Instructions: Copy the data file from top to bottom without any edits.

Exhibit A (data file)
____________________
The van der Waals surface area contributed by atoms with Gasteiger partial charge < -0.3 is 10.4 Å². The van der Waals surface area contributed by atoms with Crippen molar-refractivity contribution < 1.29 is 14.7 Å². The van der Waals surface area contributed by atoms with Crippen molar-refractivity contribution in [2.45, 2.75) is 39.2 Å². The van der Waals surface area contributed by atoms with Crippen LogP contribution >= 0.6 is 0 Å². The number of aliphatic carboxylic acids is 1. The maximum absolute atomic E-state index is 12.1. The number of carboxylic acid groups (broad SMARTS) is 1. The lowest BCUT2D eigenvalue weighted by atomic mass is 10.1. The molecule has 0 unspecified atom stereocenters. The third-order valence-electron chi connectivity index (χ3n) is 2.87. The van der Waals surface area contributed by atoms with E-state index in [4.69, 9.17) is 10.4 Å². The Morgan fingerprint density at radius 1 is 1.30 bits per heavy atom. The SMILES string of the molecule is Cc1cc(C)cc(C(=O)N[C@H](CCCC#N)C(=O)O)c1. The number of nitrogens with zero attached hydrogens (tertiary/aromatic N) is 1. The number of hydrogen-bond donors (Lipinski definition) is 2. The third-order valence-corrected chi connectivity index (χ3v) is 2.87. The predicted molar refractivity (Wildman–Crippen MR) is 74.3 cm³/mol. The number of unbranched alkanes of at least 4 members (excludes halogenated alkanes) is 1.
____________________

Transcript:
The van der Waals surface area contributed by atoms with Gasteiger partial charge < -0.3 is 10.4 Å². The van der Waals surface area contributed by atoms with Crippen molar-refractivity contribution < 1.29 is 14.7 Å². The van der Waals surface area contributed by atoms with Crippen molar-refractivity contribution in [2.45, 2.75) is 39.2 Å². The van der Waals surface area contributed by atoms with Crippen LogP contribution >= 0.6 is 0 Å². The number of aliphatic carboxylic acids is 1. The maximum absolute atomic E-state index is 12.1. The number of carboxylic acid groups (broad SMARTS) is 1. The lowest BCUT2D eigenvalue weighted by atomic mass is 10.1. The molecule has 0 unspecified atom stereocenters. The third-order valence-electron chi connectivity index (χ3n) is 2.87. The van der Waals surface area contributed by atoms with E-state index in [4.69, 9.17) is 10.4 Å². The Morgan fingerprint density at radius 1 is 1.30 bits per heavy atom. The SMILES string of the molecule is Cc1cc(C)cc(C(=O)N[C@H](CCCC#N)C(=O)O)c1. The number of nitrogens with zero attached hydrogens (tertiary/aromatic N) is 1. The number of hydrogen-bond donors (Lipinski definition) is 2. The third-order valence-corrected chi connectivity index (χ3v) is 2.87. The predicted molar refractivity (Wildman–Crippen MR) is 74.3 cm³/mol. The number of unbranched alkanes of at least 4 members (excludes halogenated alkanes) is 1.